Goodenough Gismo

  • Gismo39
    This is the classic children's book, Goodenough Gismo, by Richmond I. Kelsey, published in 1948. Nearly unavailable in libraries and the collector's market, it is posted here with love as an "orphan work" so that it may be seen and appreciated -- and perhaps even republished, as it deserves to be. After you read this book, it won't surprise you to learn that Richmond Irwin Kelsey (1905-1987) was an accomplished artist, or that as Dick Kelsey, he was one of the great Disney art directors, breaking your heart with "Pinocchio," "Dumbo," and "Bambi."

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Richard Lawrence Cohen

A fellow Ellen Barkin fan! In those two movies especially, I think she's one of the sexiest women ever born.


Yeah, and she was either paired with two sexy guys, or more likely, brought out the sexy in both Dennis Quaid and Al Pacino. And yet, in both cases, playing very different kinds of women (one an inhibited klutz and one vulnerable but very seductive), she was an utterly sympathetic character to a woman. You'd want to be her or be her best friend. What a turn-on both movies are.

You know she was married to some billionaire who recently divorced her, probably for a younger model. More fool he. Ronald Perelman, she ended up with at least $20 million. I'll bet she's still sexy and funny, though she must be approaching 50. -- No, she's going to be 53 in April!

And I just discovered from Wikipedia that she's in the forthcoming Ocean's Thirteen - perfect!


Oh my God, this brought back visceral memories of my own grammar school "Heads Down, Thumbs Up" anticipation, except we only played it in French class so it was called "Tetes Sont Bas, Pousses en l'Air."

"Time and Again" is one of my all-time favorite books. The way Finney incorporates the Statue of Liberty and the Dakota into the plot is brilliant. How was this never made into a movie? (Or was it?)

My favorite Ellen Barkin movie is "Desert Bloom" where she plays the glamorous, sad, sexed-up aunt to a dysfunctional family in post-World War II Nevada during the period of nuclear testing. Jon Voight is especially good as her damaged brother-in-law who was a war hero.


Strange -- I thought they did make a movie of "Time and Again," but apparently they never got it off the ground. Now, with computer special effects, they could pull off some things that would've been impossible not that ong ago.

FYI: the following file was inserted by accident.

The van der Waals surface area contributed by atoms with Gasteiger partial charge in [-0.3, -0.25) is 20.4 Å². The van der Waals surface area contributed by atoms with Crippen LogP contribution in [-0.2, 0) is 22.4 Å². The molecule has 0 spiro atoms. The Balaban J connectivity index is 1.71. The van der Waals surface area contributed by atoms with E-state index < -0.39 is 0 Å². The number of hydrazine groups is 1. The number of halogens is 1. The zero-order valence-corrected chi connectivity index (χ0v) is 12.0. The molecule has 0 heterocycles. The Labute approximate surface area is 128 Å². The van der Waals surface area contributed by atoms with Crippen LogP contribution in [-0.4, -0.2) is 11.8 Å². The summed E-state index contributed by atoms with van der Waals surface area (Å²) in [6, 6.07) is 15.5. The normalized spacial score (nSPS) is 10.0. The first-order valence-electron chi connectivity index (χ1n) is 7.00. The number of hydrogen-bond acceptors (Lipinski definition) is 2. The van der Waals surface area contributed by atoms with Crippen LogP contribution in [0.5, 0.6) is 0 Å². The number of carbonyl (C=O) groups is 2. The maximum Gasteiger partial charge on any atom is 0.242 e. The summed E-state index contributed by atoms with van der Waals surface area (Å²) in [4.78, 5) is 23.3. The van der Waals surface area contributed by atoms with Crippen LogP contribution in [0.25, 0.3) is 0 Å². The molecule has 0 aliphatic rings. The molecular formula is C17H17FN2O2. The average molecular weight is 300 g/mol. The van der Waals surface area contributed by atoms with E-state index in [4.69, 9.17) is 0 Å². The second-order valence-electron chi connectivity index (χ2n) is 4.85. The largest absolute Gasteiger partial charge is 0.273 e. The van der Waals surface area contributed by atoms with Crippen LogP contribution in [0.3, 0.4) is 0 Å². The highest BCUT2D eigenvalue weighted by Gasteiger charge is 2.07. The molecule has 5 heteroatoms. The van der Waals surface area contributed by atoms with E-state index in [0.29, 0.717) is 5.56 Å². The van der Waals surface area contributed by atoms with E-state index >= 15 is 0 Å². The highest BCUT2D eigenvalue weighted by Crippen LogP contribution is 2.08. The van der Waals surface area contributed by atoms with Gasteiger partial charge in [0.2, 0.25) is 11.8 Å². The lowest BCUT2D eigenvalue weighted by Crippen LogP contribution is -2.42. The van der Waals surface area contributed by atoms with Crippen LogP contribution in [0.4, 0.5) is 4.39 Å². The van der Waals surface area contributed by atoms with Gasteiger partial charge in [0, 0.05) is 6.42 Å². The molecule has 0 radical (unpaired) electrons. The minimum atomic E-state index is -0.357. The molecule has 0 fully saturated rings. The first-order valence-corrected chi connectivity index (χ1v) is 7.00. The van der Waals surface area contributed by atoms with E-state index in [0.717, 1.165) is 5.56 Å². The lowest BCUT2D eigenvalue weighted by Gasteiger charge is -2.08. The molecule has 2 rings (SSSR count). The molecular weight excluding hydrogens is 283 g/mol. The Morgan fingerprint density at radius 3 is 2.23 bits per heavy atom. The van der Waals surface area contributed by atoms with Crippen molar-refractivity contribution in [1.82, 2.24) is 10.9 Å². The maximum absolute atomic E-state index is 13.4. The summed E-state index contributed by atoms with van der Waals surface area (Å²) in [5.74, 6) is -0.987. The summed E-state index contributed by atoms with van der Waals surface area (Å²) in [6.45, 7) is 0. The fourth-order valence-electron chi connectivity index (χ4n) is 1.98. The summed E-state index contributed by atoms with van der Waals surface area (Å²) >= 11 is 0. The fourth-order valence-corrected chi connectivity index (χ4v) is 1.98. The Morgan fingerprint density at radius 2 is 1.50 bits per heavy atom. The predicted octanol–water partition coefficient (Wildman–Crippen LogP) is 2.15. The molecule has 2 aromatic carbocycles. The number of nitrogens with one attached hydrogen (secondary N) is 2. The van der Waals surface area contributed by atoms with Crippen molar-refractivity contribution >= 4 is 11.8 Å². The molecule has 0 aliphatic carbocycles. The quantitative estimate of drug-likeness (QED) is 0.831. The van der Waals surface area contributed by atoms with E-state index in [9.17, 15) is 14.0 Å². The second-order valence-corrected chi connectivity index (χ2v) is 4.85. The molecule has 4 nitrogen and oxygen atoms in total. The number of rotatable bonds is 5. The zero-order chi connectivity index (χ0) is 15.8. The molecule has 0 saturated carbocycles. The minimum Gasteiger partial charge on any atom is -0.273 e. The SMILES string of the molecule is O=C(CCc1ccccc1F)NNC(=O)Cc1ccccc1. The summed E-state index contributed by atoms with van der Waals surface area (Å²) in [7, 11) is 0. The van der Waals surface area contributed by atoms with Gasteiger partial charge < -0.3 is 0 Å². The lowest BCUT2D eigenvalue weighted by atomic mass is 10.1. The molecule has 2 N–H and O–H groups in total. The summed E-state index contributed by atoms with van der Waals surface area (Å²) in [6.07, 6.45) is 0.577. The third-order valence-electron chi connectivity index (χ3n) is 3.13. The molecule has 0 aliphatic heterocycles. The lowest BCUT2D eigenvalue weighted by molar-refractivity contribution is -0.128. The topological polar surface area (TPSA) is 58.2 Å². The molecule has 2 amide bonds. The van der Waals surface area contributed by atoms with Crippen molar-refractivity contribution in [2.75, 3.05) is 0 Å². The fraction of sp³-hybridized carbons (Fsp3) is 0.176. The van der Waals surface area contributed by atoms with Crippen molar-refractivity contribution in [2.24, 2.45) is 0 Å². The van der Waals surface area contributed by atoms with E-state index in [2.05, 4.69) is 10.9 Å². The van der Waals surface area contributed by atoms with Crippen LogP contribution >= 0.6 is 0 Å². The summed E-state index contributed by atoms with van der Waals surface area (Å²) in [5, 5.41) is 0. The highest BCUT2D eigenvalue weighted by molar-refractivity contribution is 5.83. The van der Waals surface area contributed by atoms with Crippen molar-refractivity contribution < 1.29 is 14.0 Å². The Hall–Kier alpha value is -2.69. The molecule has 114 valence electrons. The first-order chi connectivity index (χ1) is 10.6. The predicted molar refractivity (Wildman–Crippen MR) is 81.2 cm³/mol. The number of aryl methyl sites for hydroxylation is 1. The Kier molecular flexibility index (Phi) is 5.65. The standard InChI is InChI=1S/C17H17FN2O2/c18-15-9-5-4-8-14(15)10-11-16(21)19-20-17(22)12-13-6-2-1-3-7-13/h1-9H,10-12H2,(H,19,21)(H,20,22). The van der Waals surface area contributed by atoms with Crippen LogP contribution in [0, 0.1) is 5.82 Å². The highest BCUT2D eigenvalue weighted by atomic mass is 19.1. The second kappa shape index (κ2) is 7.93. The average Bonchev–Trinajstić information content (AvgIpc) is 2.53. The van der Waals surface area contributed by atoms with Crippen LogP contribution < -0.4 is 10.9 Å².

"Pousses en l'air" sounds like it adorably means something else.

Well, I'm putting "Desert Bloom" right on my list!

m. takhallus

By the way, thanks for that book. I started it, then got distracted by a deluge of stuff, which is why I haven't finished it yet. Suddenly I have to read a bunch of non-fiction crap. Oy.


Has anyone besides me had the reaction of thinking, "There are no movies I can watch again and again without fatigue," and "All punchlines eventually lose their humor for me if repeated often enough?"


Well, see, in practice, "again and again" actually means, like, "once a year." We're talking about the movies that aren't spoiled by knowing just about every minute of them, where you anticipate your favorite parts and they hold up on repeated viewings, but not exactly every day, week, or month.

Ann Althouse had a post about "comfort movies," and in the comments I admitted to seeing "Tom Jones" nine times the second semester of my freshman year in college; but then, the first semester, JFK had been assassinated, so I plead extenuating circumstances.


No doubt the sensuality of Tom Jones was pretty exciting for a girl right out of High School in the mid 60's. It seemed unprecedented to me, but I was in high school, so what did I know of precedent? I have seen bits of some movies several times, and my favorite, Sophie's Choice, more than twice, but I usually don't go back unless enough time has passed that I have forgotten a great deal.
For me, an old movie is like a high school reunion, to be enjoyed if I happen upon it, but not very often. A thin line separates comfort and boredom.

Tom Strong

Tom Strong, because he hasn't blogged in months (and isn't about to start now)

Too true!

But I'll at least be a good sport and respond to the tag:

1. Your Money or Your Life, by Joe Dominguez and Vicki Robin. I've probably given five copies away at this point, though it's been a while.

2. Without a doubt, it has to be Bananarama's "Cruel Summer." Not because I particularly like the song, but because it has gotten stuck in my head more times than any other piece of music. I probably find myself humming it - and then cursing furiously - every six hours or so. It's a cruel summer, fall, winter, and spring, every year.

3. "Ghostbusters". I've probably seen it eighty times, and I laugh at pretty much every line.

4. That's a good one. I'd probably pick Victoria Chaplin, who I saw perform at some little theater in New York when I was a kid. At one point she constructed a full-size elephant made entirely of chairs, then climbed atop it and rode it off stage.

5. Oh, there was this absolutely fantastic painting a former coworker of mine made. The top three quarters of it depicted a solemn, grey stone castle. Below it, a flight of gorgeous, hilarious birds burst forth from the canvas. It was the most beautifully funny painting I've ever seen, but I couldn't afford her asking price. She ended up selling it to some other dude.

6. Pretty much anything by Octavia E. Butler, whose clear-eyed view of human cruelty and kindness has deeply influenced the way I see people.

7. Sung in a high falsetto: "Do doo de do doo"

Gruff response: "mahna mahna"

gets me every time.

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